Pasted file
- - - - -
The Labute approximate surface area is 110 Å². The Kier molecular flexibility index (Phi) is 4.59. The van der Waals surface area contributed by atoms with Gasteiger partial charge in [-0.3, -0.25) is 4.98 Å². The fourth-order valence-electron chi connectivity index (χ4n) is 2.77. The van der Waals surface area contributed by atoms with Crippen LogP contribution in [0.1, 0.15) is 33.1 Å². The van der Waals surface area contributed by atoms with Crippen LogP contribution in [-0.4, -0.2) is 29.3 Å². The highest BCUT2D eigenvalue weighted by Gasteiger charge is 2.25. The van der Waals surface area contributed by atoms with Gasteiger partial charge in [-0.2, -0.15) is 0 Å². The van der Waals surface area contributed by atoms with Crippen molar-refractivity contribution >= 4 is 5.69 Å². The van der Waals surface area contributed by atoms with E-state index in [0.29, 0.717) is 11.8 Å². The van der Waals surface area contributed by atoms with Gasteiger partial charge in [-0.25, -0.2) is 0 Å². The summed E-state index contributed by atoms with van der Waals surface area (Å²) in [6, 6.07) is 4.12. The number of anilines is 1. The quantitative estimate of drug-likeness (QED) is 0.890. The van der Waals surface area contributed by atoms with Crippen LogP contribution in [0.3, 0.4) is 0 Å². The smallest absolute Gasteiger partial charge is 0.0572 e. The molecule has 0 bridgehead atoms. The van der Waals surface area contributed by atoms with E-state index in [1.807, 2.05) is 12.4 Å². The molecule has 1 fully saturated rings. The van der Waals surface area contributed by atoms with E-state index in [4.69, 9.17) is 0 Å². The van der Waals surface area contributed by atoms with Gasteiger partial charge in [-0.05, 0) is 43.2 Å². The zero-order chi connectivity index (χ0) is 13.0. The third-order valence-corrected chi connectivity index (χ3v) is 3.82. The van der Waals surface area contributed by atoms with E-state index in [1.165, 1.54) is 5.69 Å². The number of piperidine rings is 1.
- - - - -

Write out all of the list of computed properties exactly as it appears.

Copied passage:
The Labute approximate surface area is 110 Å². The Kier molecular flexibility index (Phi) is 4.59. The van der Waals surface area contributed by atoms with Gasteiger partial charge in [-0.3, -0.25) is 4.98 Å². The fourth-order valence-electron chi connectivity index (χ4n) is 2.77. The van der Waals surface area contributed by atoms with Crippen LogP contribution in [0.1, 0.15) is 33.1 Å². The van der Waals surface area contributed by atoms with Crippen LogP contribution in [-0.4, -0.2) is 29.3 Å². The highest BCUT2D eigenvalue weighted by Gasteiger charge is 2.25. The van der Waals surface area contributed by atoms with Gasteiger partial charge in [-0.2, -0.15) is 0 Å². The van der Waals surface area contributed by atoms with Crippen molar-refractivity contribution >= 4 is 5.69 Å². The van der Waals surface area contributed by atoms with E-state index in [0.29, 0.717) is 11.8 Å². The van der Waals surface area contributed by atoms with Gasteiger partial charge in [-0.25, -0.2) is 0 Å². The summed E-state index contributed by atoms with van der Waals surface area (Å²) in [6, 6.07) is 4.12. The number of anilines is 1. The quantitative estimate of drug-likeness (QED) is 0.890. The van der Waals surface area contributed by atoms with Crippen LogP contribution in [0.3, 0.4) is 0 Å². The smallest absolute Gasteiger partial charge is 0.0572 e. The molecule has 0 bridgehead atoms. The van der Waals surface area contributed by atoms with E-state index in [1.807, 2.05) is 12.4 Å². The molecule has 1 fully saturated rings. The van der Waals surface area contributed by atoms with E-state index in [4.69, 9.17) is 0 Å². The van der Waals surface area contributed by atoms with Gasteiger partial charge in [-0.05, 0) is 43.2 Å². The zero-order chi connectivity index (χ0) is 13.0. The third-order valence-corrected chi connectivity index (χ3v) is 3.82. The van der Waals surface area contributed by atoms with E-state index in [1.165, 1.54) is 5.69 Å². The number of piperidine rings is 1.